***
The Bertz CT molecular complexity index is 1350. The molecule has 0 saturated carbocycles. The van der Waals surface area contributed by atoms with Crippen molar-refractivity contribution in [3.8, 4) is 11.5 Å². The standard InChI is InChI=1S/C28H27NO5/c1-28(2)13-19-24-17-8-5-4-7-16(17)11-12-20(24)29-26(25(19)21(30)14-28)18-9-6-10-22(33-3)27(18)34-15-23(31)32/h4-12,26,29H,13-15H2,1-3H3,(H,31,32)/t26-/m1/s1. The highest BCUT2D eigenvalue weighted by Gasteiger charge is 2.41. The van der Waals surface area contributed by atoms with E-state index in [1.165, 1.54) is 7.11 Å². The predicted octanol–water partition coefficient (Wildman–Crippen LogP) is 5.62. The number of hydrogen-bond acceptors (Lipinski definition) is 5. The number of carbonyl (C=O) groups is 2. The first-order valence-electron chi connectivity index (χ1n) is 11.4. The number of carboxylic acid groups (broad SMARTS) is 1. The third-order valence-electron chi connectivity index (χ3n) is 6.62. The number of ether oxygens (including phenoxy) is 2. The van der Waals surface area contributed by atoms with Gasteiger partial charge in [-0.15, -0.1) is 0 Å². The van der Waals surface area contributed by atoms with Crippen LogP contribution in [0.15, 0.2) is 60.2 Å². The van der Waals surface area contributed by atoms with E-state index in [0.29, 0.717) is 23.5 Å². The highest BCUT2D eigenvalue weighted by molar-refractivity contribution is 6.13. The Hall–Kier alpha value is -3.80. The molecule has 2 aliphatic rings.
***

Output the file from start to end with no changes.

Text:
The Bertz CT molecular complexity index is 1350. The molecule has 0 saturated carbocycles. The van der Waals surface area contributed by atoms with Crippen molar-refractivity contribution in [3.8, 4) is 11.5 Å². The standard InChI is InChI=1S/C28H27NO5/c1-28(2)13-19-24-17-8-5-4-7-16(17)11-12-20(24)29-26(25(19)21(30)14-28)18-9-6-10-22(33-3)27(18)34-15-23(31)32/h4-12,26,29H,13-15H2,1-3H3,(H,31,32)/t26-/m1/s1. The highest BCUT2D eigenvalue weighted by Gasteiger charge is 2.41. The van der Waals surface area contributed by atoms with E-state index in [1.165, 1.54) is 7.11 Å². The predicted octanol–water partition coefficient (Wildman–Crippen LogP) is 5.62. The number of hydrogen-bond acceptors (Lipinski definition) is 5. The number of carbonyl (C=O) groups is 2. The first-order valence-electron chi connectivity index (χ1n) is 11.4. The number of carboxylic acid groups (broad SMARTS) is 1. The third-order valence-electron chi connectivity index (χ3n) is 6.62. The number of ether oxygens (including phenoxy) is 2. The van der Waals surface area contributed by atoms with Gasteiger partial charge in [-0.15, -0.1) is 0 Å². The van der Waals surface area contributed by atoms with Crippen LogP contribution in [0.15, 0.2) is 60.2 Å². The van der Waals surface area contributed by atoms with E-state index in [0.29, 0.717) is 23.5 Å². The highest BCUT2D eigenvalue weighted by molar-refractivity contribution is 6.13. The Hall–Kier alpha value is -3.80. The molecule has 2 aliphatic rings.